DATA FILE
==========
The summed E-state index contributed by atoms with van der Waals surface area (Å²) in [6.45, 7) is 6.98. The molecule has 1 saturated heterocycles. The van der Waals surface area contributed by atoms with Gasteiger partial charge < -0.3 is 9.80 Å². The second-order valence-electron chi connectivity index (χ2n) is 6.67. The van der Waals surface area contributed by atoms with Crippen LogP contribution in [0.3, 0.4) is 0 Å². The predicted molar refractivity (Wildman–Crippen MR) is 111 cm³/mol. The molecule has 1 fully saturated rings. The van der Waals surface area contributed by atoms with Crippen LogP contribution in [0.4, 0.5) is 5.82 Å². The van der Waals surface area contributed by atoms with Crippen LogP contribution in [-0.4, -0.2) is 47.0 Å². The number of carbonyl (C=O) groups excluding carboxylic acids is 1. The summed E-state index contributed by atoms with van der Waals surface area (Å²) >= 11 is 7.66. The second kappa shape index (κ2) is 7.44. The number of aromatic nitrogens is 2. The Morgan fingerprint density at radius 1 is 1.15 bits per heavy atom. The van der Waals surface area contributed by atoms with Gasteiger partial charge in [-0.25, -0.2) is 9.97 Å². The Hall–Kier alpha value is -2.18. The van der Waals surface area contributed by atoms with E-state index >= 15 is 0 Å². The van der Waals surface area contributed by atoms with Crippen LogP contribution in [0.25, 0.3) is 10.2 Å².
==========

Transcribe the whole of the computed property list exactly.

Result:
The summed E-state index contributed by atoms with van der Waals surface area (Å²) in [6.45, 7) is 6.98. The molecule has 1 saturated heterocycles. The van der Waals surface area contributed by atoms with Gasteiger partial charge < -0.3 is 9.80 Å². The second-order valence-electron chi connectivity index (χ2n) is 6.67. The van der Waals surface area contributed by atoms with Crippen LogP contribution in [0.3, 0.4) is 0 Å². The predicted molar refractivity (Wildman–Crippen MR) is 111 cm³/mol. The molecule has 1 fully saturated rings. The van der Waals surface area contributed by atoms with Crippen LogP contribution in [0.4, 0.5) is 5.82 Å². The van der Waals surface area contributed by atoms with Crippen LogP contribution in [-0.4, -0.2) is 47.0 Å². The number of carbonyl (C=O) groups excluding carboxylic acids is 1. The summed E-state index contributed by atoms with van der Waals surface area (Å²) >= 11 is 7.66. The second kappa shape index (κ2) is 7.44. The number of aromatic nitrogens is 2. The Morgan fingerprint density at radius 1 is 1.15 bits per heavy atom. The van der Waals surface area contributed by atoms with Gasteiger partial charge in [-0.25, -0.2) is 9.97 Å². The Hall–Kier alpha value is -2.18. The van der Waals surface area contributed by atoms with E-state index >= 15 is 0 Å². The van der Waals surface area contributed by atoms with Crippen LogP contribution in [0.25, 0.3) is 10.2 Å².